One troy ounce weighs 1.097 avoirdupois ounces or 31.103 grams.
History of the Troy Ounce
The current consensus is that the Troy ounce originated in the French market of Troyes during the Middle Ages as a standardized weight measurement that could be applied in international trade.
The troy ounce developed independently from the standard avoirdupois ounce. The standard ounce was predominantly used to weigh non-precious metals, such as grains and other trade goods, although, confusingly, some markets also used it for precious metals, too.
England adopted the troy ounce in its coinage system by the 15th century. The United States continued the tradition by formally adopting the troy ounce as a precious metals measurement in 1828.
While gold remains the most popular metal among precious metals investors, silver has several qualities that make it a solid starter choice. Silver is more affordable, and its ties to several industries make it easier to predict market fluctuations based on those industry markets and global needs.
What Is the Spot Price of Silver?
The spot price of any commodity refers to its current value at any moment if a trader wants instant delivery. In the case of silver, this is the price for one troy ounce of pure silver. This price fluctuates and changes by the moment during trading hours.
The spot price for silver remains the same globally. However, smaller exchanges in local markets may convert the spot price to their local currency instead of using U.S. dollars. Doing so requires you to consider the current exchange rate as well as the spot price of your chosen commodity.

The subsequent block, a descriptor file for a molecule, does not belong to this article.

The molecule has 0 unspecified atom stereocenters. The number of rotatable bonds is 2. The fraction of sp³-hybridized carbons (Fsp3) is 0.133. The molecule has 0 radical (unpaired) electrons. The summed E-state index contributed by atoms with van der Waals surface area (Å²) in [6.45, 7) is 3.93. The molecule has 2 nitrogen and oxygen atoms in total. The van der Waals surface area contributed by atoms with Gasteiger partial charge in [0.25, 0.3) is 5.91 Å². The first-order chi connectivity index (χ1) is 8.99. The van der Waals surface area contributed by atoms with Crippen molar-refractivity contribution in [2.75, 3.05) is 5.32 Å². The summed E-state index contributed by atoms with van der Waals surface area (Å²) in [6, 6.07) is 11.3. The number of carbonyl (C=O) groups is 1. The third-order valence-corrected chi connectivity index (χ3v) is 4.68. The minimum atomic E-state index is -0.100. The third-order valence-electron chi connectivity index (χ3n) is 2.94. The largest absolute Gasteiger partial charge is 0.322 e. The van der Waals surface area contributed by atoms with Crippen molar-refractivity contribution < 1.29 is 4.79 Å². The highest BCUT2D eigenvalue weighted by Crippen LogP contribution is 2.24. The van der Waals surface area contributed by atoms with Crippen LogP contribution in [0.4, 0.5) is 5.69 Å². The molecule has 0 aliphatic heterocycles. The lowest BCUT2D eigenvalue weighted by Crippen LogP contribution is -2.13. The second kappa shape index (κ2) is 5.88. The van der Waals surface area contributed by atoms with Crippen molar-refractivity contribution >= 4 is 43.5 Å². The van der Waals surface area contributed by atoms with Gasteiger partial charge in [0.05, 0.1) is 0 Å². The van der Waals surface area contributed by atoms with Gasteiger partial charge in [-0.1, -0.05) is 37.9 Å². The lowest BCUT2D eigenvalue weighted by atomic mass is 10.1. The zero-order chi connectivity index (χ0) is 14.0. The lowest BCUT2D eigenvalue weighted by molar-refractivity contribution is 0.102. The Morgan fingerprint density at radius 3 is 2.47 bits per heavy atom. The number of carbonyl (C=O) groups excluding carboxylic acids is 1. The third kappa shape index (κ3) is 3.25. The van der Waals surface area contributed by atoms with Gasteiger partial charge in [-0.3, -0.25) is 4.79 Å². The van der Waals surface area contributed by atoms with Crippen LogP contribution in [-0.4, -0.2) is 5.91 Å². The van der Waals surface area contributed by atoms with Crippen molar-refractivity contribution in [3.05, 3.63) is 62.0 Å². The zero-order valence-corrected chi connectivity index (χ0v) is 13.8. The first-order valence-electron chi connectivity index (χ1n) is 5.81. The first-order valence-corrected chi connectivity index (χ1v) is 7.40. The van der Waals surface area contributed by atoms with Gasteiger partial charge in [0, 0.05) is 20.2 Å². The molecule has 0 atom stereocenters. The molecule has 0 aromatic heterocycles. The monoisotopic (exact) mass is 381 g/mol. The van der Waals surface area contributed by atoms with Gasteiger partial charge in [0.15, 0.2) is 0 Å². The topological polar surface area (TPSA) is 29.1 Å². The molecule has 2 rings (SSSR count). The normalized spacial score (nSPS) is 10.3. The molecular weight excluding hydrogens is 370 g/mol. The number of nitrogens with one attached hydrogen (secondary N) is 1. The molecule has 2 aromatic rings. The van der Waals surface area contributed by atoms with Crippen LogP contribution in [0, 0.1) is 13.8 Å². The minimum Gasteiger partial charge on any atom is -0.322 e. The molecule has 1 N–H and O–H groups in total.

How Is the Spot Price Calculated?
Traders use futures exchanges to determine gold and silver spot prices. Futures exchanges occur 24 hours per day in various exchanges during their trading hours.
While various exchanges may play a role in determining the spot price, the most influential market is the U.S.-based COMEX exchange. A quote for an immediate settlement on this exchange will become the spot market price.
The Commodity Exchange, Inc. (COMEX) is the premier exchange for commodities such as precious metals, aluminum, and copper. COMEX is the central clearinghouse for gold, silver, and copper. It also trades in steel, platinum, and palladium.
Standard COMEX contracts are for 100 troy ounces of gold or 5,000 troy ounces of silver, though the exchange occasionally offers micro- or mini-versions of these contracts.
What Causes Silver Price Fluctuations?
Silver’s price constantly changes and often dramatically due to its volatile nature. In general, low-value investments are inherently more volatile than more expensive options such as gold or platinum.
However, because of silver’s industrial importance, the metal more closely aligns with paper markets and industrial performance than gold. Also, since most silver is a by-product of other mining operations, it’s less sensitive to supply concerns than other metals.
What Are Silver Futures?
Futures are contracts in which a buyer agrees to purchase a fixed amount of a particular commodity at a fixed price at a specified future date. For instance, a silver futures contract may involve a buyer purchasing a standard 5,000-troy-ounce contract of silver at $21 per troy ounce in six months.
The seller or buyer will benefit from the deal depending on silver’s performance during this period. If the price of silver goes up, the buyer will have bought their investment for a cheaper amount. If it goes down, the seller will have sold their silver for a higher price than had they sold it in the current market, making a profit.